One thing that’s interesting is that these are so small and portable that their positioning becomes particularly important. It’s not hard to get right, but setting them up in a pyramid arrangement as suggested on the website offers the best direction of the sound. The DSP managing the crossover would seem to do its job very well, because despite the small size of the cones, the low, mid and top ends were remarkably well balanced and it’s worth mentioning again how accurate and solid the bass was. I tested a wide range of music from Berlin techno through early R.E.M, dubstep, Spiritualized and intimate 1950s jazz, and the speakers dealt with them all admirably. Even at very low volume levels the balance remained correct and bass was still clear, which is one of my key tests for any speakers.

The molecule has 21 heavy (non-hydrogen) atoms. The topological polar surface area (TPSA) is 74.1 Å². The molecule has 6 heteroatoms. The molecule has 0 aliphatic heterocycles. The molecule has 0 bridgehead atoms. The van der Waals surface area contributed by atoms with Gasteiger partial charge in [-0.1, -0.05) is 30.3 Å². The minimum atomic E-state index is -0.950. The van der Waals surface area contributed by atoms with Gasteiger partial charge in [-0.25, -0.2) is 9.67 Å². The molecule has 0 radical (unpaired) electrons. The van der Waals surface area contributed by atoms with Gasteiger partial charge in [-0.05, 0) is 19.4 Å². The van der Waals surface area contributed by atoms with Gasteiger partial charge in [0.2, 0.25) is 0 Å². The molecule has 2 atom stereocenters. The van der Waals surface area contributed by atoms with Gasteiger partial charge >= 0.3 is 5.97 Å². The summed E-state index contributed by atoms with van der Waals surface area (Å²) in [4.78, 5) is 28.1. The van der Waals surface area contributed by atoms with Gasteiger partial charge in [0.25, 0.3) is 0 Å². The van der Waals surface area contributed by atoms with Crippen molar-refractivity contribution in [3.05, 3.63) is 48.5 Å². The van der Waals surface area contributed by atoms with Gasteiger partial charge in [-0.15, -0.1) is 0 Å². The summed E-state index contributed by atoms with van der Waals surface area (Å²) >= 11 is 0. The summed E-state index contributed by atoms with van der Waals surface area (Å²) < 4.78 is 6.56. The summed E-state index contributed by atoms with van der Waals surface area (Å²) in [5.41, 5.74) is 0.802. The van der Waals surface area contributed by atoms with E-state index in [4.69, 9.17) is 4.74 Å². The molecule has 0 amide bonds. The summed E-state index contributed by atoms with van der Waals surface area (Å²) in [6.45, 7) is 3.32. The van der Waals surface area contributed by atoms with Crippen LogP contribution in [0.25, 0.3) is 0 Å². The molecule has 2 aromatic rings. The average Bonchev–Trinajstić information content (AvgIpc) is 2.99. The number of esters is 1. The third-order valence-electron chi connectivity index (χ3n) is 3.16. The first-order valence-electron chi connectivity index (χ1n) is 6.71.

Of course the sound isn’t as open as a huge pair of speakers that weigh 150 lb, but then you probably haven’t got the space for those, plus you can’t move them anywhere. That’s not to say the Micros compromise all that much considering their tiny footprint—they put out a way bigger and more accurate sound than you would believe. You won’t have difficulty monitoring or mixing on these, or using them for regular music playback, whether you are working with production, film or games. You could master on them at a push, though I have always thought of mastering as the one time you should try to use the biggest and best monitors you can find. Nonetheless, these are excellent sounding speakers and some of the most portable you will ever use.
Price: £299.99 inc VAT / $299.99 plus tax
Pros: Incredibly portable, tiny footprint. Good connectivity. Sound much bigger than they are. Very good bass, accurate EQ response overall. Modify EQ and positioning to suit your space. Remain balanced at low volumes. Ideal for mobile musicians or those short on space.
Cons: Volume knob could ideally be on front panel. No ¼ inch or XLR ins, due to space constraints.